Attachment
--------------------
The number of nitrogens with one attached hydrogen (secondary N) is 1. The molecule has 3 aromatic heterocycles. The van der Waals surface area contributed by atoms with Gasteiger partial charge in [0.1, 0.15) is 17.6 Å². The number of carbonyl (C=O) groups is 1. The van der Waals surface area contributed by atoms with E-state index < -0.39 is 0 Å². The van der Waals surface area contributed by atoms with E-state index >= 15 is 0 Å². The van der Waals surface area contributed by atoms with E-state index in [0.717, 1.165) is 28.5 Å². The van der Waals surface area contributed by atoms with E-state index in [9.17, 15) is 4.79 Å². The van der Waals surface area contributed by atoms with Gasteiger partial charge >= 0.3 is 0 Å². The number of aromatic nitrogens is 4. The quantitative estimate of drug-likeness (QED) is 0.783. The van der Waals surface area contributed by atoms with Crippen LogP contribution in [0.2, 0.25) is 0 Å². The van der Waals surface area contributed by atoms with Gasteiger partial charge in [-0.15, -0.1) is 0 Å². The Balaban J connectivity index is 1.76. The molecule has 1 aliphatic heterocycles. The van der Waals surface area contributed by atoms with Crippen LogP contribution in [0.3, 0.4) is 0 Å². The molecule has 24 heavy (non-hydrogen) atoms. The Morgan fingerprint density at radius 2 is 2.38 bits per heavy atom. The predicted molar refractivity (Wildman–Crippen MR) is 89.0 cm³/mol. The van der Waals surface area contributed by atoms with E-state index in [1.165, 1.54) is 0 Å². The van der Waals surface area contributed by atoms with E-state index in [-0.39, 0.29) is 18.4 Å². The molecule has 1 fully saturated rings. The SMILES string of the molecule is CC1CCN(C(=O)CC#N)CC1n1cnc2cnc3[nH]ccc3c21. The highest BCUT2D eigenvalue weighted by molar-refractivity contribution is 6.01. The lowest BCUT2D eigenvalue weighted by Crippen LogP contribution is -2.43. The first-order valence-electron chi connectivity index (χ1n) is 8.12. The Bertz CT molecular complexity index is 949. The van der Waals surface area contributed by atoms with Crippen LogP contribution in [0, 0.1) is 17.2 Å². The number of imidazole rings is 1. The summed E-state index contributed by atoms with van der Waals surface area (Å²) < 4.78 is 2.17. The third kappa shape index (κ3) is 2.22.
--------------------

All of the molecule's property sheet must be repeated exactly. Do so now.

The number of nitrogens with one attached hydrogen (secondary N) is 1. The molecule has 3 aromatic heterocycles. The van der Waals surface area contributed by atoms with Gasteiger partial charge in [0.1, 0.15) is 17.6 Å². The number of carbonyl (C=O) groups is 1. The van der Waals surface area contributed by atoms with E-state index < -0.39 is 0 Å². The van der Waals surface area contributed by atoms with E-state index >= 15 is 0 Å². The van der Waals surface area contributed by atoms with E-state index in [0.717, 1.165) is 28.5 Å². The van der Waals surface area contributed by atoms with E-state index in [9.17, 15) is 4.79 Å². The van der Waals surface area contributed by atoms with Gasteiger partial charge >= 0.3 is 0 Å². The number of aromatic nitrogens is 4. The quantitative estimate of drug-likeness (QED) is 0.783. The van der Waals surface area contributed by atoms with Crippen LogP contribution in [0.2, 0.25) is 0 Å². The van der Waals surface area contributed by atoms with Gasteiger partial charge in [-0.15, -0.1) is 0 Å². The Balaban J connectivity index is 1.76. The molecule has 1 aliphatic heterocycles. The van der Waals surface area contributed by atoms with Crippen LogP contribution in [0.3, 0.4) is 0 Å². The molecule has 24 heavy (non-hydrogen) atoms. The Morgan fingerprint density at radius 2 is 2.38 bits per heavy atom. The predicted molar refractivity (Wildman–Crippen MR) is 89.0 cm³/mol. The van der Waals surface area contributed by atoms with E-state index in [1.165, 1.54) is 0 Å². The van der Waals surface area contributed by atoms with E-state index in [-0.39, 0.29) is 18.4 Å². The molecule has 1 fully saturated rings. The SMILES string of the molecule is CC1CCN(C(=O)CC#N)CC1n1cnc2cnc3[nH]ccc3c21. The highest BCUT2D eigenvalue weighted by molar-refractivity contribution is 6.01. The lowest BCUT2D eigenvalue weighted by Crippen LogP contribution is -2.43. The first-order valence-electron chi connectivity index (χ1n) is 8.12. The Bertz CT molecular complexity index is 949. The van der Waals surface area contributed by atoms with Crippen LogP contribution in [0, 0.1) is 17.2 Å². The number of imidazole rings is 1. The summed E-state index contributed by atoms with van der Waals surface area (Å²) < 4.78 is 2.17. The third kappa shape index (κ3) is 2.22.